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19 posts from October 2008

Newspapers and the A.P.

Newspaper stack I'm certainly not a newspaper industry expert, so maybe what I'm about to suggest is ridiculously naive.  I'll go out on a limb and do it anyway so that the real experts can correct me if I'm wrong...

After reading this article in yesterday's New York Times I couldn't help but scratch my head and ask "why?".  The Columbus Dispatch spends $800K per year on A.P. stories to round out their newspaper's content.  $800K.  Even though this syndicated content is a very important ingredient to any newspaper's formula, that's a large number, particularly in these troubling times (and in this struggling industry).  So while I understand why newspapers have paid these syndication fees in the past, I don't understand why they plan to do so in the future.

Why don't all the newspapers of the world unite and simply share their content with each other?  (OK, there's the radical and possibly naive suggestion.)  There would have to be rules in place so that one paper isn't simply constantly sponging from all the others, but reasonable policies could easily be developed.

It seems like the A.P. was a solution to yesterday's problem.  Before the advent of the Internet and all the ways to move e-content from point A to point B it was a very useful model.  But haven't we gotten to the stage where all the newspapers could form their own new federation and accomplish the same objectives?  The article talks about some local initiatives where several papers in Ohio formed a co-op to address this; why not take it up several notches and build a worldwide co-op?

Newspapers are apparently contractually obligated to give the A.P. two years' notice of cancellation.  Fine.  Use the next 24 months to hammer out a global co-op plan and move on!

Scoble Is Right: Start Iterating -- Fast!

Fast company cover I've often referred to the newspaper industry as the book publishing's canary in a coal mine.  Robert Scoble's latest Fast Company column focuses on the newspaper industry and what he believes it should do to survive.

His key message is to learn from the tech industry and to "start iterating -- fast."  I'm a big believer in making a lot of small bets rather than going "all in" on one.  This approach allows you to see what works, reinvest in the winners and let the others die if necessary.  As Salon's Scott Rosenberg is quoted in the article, "the most important thing to do right now is launch as many possible experiments in as many possible directions."  I'd add to that by suggesting you also keep a close eye on the experiments your competitors are launching; there's much to be learned from their efforts as well.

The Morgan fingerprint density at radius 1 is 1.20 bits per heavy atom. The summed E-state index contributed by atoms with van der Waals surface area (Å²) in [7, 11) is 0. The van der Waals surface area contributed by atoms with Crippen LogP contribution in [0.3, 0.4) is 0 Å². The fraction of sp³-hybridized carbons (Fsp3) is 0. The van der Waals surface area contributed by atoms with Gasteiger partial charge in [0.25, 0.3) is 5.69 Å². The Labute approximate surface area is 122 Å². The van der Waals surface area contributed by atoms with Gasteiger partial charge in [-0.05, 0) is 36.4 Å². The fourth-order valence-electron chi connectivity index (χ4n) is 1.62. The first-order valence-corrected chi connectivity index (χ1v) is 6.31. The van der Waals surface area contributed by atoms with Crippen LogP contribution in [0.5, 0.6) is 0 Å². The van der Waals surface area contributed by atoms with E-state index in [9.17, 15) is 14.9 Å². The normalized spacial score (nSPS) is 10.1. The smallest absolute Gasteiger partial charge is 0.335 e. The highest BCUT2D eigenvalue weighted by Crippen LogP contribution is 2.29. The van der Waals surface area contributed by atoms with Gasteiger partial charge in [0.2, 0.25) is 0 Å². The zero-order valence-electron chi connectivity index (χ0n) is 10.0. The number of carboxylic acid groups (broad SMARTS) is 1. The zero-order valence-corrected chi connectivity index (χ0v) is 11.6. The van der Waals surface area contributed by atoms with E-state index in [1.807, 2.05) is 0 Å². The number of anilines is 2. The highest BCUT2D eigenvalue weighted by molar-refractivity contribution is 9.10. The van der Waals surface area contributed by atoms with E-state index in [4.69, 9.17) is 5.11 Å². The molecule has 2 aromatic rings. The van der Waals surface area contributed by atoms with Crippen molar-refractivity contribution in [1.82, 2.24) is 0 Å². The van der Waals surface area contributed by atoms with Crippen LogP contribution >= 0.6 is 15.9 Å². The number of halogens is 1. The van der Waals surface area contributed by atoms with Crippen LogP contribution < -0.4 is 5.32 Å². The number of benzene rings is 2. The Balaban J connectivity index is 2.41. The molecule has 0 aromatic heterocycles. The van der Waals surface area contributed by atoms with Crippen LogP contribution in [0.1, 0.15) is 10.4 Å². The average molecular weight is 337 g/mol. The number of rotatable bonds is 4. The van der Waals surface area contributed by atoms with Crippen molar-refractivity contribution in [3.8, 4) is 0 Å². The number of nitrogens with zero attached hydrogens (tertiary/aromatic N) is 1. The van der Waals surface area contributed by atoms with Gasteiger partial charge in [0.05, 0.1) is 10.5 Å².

The Textbook Evolution

Books2 It's going to happen.  It's just a matter of time.  Far too many parents and students are up in arms over the cost.  I'm talking, of course, about the current state of the textbook industry.  Here's a related article I read earlier today from The Christian Science Monitor.

I'm always thrilled to see textbook publishers who are looking to innovate, so I was particularly delighted to see the efforts of my former employer, John Wiley & Sons, Inc., were noted in that article.  The free digital textbook program Wiley and the University of Texas have created could produce a great deal of useful information to help shape future initiatives; the article didn't say what sort of monitoring and measurement tools might be used, but I'd like to think the system will provide the metrics required to enable both publisher and university to quickly see what works and what doesn't.  It would be even more exciting if the results from this program and others like it were to be shared publicly, so that every publisher and school wouldn't have to work in isolation.

That's a nice segue to the various "open source" textbook model that I keep hearing more and more about.  The Christian Science Monitor article refers to one called Connexions, but there's another one called Flat World Knowledge that's been getting a lot of PR too.  Can the open source model work here?  It won't be easy given all the current textbook ecosystem stakeholders who are so well entrenched and have so much to lose.  This is also a sector that tends to move at a glacial pace, so sudden shifts are unlikely.  No matter how it plays out I definitely think the open source publishers are worth keeping an eye on and much can probably be learned from their efforts.

P.S. -- I have two kids in college, so I feel the pain on this front as much as anyone!

Guilted Back to Twitter

Twitter I had lunch yesterday with Steve Weiss, one of my new O'Reilly colleagues, and he totally guilted me into giving Twitter another shot.  A year or so ago I complained that Twitter's signal-to-noise ratio was awful, and while I suspect that's still the case, I figure I can help myself a bit there by only following a few key people to start.

One of the next steps is to add my Twitter feed to my blogs (since Twitter widget functionality is offered for both Typepad and Blogger) and we'll see how it goes...  If you care to follow my tweets, you'll find me here.

Thanks Steve!